The issue is not with you or your family, the issue is with the ability of a certain fiction writer to make the leap from possible to proof positive. If you review the coverage in the other local papers and town/state departments, you will see words that encourage people to take precautions. If you read what Bobo writes, you will see accusations and stating possibilities as facts. That is the issue.

Again, we will include you and your family in our prayers.



#41 2010-09-01 09:31:08

Thank you Mr. McDonald, I appreicate your prayers. My brother needs all he can get right now.



#42 2010-09-01 10:04:08

peaches9 - our hopes and good wishes go out to your brother as we wish for his full recovery.



#43 2010-09-01 10:54:02

Thanks Mr. Onset :)



#44 2010-09-01 10:54:54

I'm waiting for my apology, but not holding my breath for it.

danoconnell wrote:

Out of respect to you and your family, I will ask P-Span to contact you, Peaches... 

I still say it is all bullshit.

If P-Span sets me straight, I will apologize to you on this site...profusely...

I don't believe in coincidence...



#45 2010-09-01 11:39:45

Haven't heard from P-Span, Peach...



#46 2010-09-01 15:38:31

Peaches, I just heard from P-Span.

Please accept my sincere apology for doubting that the person infected with EEE was your brother.

You can believe me when I say that everyone on this site will help you and your family if the need be...we all, I know, will pray for his quick recovery, and I hope that you and your family can ease the pain you are feeling soon knowing that your brother will recover.

There are many on this site that have, over the past year, lost loved ones to disease, have had loved ones diagnosed with diseases, have been injured and sick themselves. We always rally around them, and we will do the same for you if you need help.

I meant no disrespect to you, your brother or your family. I just am one person here who doesn't believe anything, for the most part, that is written by your new friend. He is not a friend of anyone here, so I am always suspicious until I can confirm something.

Again, please accept my apologies, and thank you to Dick Wheeler and P-Span for the help.



#47 2010-09-01 15:57:39

My issue with this whole thing is that the family of the victim just wanted people to be aware that EEE is out there, they don't want anyone to suffer their pain.

But, the sensational press had to take it one step further and attempt to insite public panic.

The BOS said last night that everyone should be taking precautions (I know I do!) and that the state designates the risk level of a community. Fair enough.

Peaches, my family has been pryaing for your family since I heard this story on the news, we do hope that your brother makes a full recovery.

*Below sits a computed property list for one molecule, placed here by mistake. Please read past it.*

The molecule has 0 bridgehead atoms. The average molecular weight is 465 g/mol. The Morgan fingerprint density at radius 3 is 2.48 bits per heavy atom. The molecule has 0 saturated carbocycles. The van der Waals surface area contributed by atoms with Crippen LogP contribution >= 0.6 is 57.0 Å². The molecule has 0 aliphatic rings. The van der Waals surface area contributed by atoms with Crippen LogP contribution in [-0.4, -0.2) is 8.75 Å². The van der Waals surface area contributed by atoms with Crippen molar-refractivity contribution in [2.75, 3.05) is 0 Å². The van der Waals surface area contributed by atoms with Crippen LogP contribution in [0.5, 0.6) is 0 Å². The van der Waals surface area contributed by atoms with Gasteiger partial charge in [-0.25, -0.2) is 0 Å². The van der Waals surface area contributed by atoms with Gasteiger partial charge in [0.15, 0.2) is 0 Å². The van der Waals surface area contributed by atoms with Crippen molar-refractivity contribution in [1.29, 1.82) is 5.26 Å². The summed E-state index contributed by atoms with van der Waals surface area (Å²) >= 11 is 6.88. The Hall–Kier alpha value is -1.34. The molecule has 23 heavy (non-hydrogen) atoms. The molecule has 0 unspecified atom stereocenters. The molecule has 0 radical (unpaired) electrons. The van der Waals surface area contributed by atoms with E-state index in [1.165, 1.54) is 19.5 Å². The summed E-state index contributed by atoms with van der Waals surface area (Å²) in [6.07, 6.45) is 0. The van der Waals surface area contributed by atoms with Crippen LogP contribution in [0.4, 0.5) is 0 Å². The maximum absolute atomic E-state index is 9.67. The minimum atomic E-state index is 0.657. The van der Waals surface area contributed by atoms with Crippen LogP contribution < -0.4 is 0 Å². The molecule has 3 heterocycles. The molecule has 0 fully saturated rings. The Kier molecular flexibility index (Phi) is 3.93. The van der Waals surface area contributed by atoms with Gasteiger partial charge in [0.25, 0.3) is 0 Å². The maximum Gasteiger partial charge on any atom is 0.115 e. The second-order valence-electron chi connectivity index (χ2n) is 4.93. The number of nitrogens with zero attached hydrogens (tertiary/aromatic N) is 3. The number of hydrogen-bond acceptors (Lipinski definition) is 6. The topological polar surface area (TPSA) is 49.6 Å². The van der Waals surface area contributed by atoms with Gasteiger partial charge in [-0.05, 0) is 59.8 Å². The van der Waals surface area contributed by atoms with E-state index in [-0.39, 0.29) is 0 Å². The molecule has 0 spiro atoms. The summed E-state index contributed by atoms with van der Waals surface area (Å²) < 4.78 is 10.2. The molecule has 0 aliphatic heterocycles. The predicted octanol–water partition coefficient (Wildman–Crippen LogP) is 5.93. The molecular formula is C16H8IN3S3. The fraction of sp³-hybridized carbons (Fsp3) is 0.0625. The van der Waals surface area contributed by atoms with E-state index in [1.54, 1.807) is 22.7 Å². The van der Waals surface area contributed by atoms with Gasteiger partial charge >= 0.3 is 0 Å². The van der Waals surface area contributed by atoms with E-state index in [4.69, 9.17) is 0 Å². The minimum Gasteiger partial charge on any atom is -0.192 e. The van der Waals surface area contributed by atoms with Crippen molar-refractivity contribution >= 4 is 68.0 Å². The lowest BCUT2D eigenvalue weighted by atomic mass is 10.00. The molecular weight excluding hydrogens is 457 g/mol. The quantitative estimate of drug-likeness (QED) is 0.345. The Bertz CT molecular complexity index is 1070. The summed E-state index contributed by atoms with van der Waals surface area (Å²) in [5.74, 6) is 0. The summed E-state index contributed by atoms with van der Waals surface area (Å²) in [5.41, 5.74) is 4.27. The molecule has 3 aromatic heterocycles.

#48 2010-09-01 16:21:29

Thanks to both Dan and Zoo. We are hoping for him to wake up and trying to be patient. Nothing yet, but we aren't giving up.



#49 2010-09-01 17:31:13

mosquitos....and BIRDS!

first, let me add to the words of DanO and others to wish Peaches, her Brother, and her family the best possible outcome in their time of anguish. My wife & I hope for the best.

The culprit(s) in this unfortunate scenario are our little feathered friends....birds. I had vaguely recalled learning about viruses being transmittal from one host through a second to the final host (that would be us...and the horses). So, I looked it up.

The EEE virus is prevalant in birds. It is transmitted from bird to bird by a mosquito Culiseta Melanura, but only bird-to-bird. The bad dude is Coquillettidia perturbans, who feeds on both birds & mammals (that's us). Here's a few facts about Coq Per.

-midJune to mid august
-vicious biter
-readily enters homes
-larvae attach to submerged roots  -  impervious to control using certain pesticides
-suspected in transmission of EEE from birds to humans

So. Those cute little feathered creatures in the yard, at the feeders, singin' their songs are the real bad dudes. Along with their mosquito pal. I wondered about the distances involved in ranges on EEE virus, given that it seemed that mosquitos don't have a big range. but birds sure do.

Now, why couldn't a certain birdbrain have researched that? Probably didn't want to rat out his feathered cousins.



#50 2010-09-01 17:48:31

notalawyer wrote:

Now, why couldn't a certain birdbrain have researched that? Probably didn't want to rat out his feathered cousins.

lmao.  Thanx notal.



#51 2010-09-01 18:33:01

Notalawyer, the crazy part is the have a vaccine for HORSES!! Not humans, I guess not enough people have died.